It’s possible for a business to build its community by promoting and championing sustainable practices. So, it could be useful for businesses to really think about what they’re measuring during their production. By properly assessing what can be done with any materials bought, any waste, or any bi-produce of the manufacturing process, business owners could potentially uncover unnecessary costs, inefficiencies, or ways in which they could pivot their offering to make better use of that waste. Therefore, sustainability can lead to financial savings, growth opportunities, and CSR actions that build strong stakeholder credibility.
Bringing about sustainability isn’t always an easy feat, and the options for becoming more sustainable are vast – so here are a few examples of sustainable business practices that can help narrow your range of options as an SME owner:
If there’s an opportunity for you to deliver your product or service using a type of material or perhaps machinery that lessens your business’ overall environmental impact, it may be worth considering.
To illustrate this, you could look at adopting energy from renewable sources. Across the globe, around $282 billion was invested in renewable energy capacity in 2019, with wind ($138bn) and solar ($131bn) leading the charge. As these renewable energy sources and technologies become more widespread, they also become more affordable and accessible.
This could potentially open new avenues for businesses to switch to sustainable energy providers, for example, or to switch to more efficient manufacturing technologies that utilize renewable energy sources as opposed to fossil-fuel based alternatives.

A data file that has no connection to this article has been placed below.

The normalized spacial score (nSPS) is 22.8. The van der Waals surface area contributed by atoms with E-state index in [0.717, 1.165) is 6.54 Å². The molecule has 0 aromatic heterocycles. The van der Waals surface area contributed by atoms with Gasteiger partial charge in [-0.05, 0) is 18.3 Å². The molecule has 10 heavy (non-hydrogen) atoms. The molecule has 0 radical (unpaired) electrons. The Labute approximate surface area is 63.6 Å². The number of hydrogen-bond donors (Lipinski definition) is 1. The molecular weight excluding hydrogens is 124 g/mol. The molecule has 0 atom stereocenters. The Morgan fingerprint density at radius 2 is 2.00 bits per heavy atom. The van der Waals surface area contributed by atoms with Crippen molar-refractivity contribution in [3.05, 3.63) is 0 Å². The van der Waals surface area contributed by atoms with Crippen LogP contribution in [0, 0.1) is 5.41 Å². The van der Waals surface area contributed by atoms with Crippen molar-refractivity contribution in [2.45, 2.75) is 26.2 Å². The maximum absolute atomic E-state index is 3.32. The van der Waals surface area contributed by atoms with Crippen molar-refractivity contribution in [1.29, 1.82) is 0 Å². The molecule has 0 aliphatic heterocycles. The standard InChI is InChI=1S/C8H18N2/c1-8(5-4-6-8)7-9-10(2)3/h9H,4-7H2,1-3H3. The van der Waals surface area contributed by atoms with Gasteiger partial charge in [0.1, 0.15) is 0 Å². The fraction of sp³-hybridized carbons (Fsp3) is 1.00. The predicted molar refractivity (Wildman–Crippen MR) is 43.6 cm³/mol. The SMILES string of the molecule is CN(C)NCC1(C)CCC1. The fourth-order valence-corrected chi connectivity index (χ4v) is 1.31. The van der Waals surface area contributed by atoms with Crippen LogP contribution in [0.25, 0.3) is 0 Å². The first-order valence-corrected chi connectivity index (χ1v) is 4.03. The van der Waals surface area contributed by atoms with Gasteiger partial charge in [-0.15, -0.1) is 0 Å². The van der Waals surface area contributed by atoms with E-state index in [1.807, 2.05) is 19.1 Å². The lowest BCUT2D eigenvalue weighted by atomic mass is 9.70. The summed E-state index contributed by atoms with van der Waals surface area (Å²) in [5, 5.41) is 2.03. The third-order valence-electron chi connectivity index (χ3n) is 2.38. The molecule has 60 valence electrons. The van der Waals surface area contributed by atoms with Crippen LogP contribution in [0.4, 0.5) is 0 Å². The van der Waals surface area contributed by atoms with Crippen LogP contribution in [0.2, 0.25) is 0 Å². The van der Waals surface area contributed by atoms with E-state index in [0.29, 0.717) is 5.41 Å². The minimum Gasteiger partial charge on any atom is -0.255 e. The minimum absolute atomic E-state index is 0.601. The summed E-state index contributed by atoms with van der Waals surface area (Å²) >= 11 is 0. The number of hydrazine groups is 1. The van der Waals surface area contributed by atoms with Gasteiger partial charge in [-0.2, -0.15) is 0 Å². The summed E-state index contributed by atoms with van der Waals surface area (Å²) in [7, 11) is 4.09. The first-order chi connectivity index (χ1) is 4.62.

Customers may feel better when they know that the waste produced by their product orders can be put in the recycling rather than a black bin. SMEs could consider exploring alternative packaging options from different suppliers to help make recycling possible.
What’s more, it’s important to assess whether businesses are unlocking the full potential of the stock they’re acquiring. If it turns out that a lot of food, for example, is going to waste – then not only is money being wasted on stock purchases which is bad for business, but businesses also run the risk of becoming known as unsustainable or developing a negative brand image.
This topic has been highlighted during the coronavirus pandemic by various UK initiatives to combat food waste, and part of the challenge is educating business owners on how to be efficient when forecasting sales and purchasing stock from suppliers (which encourages less waste).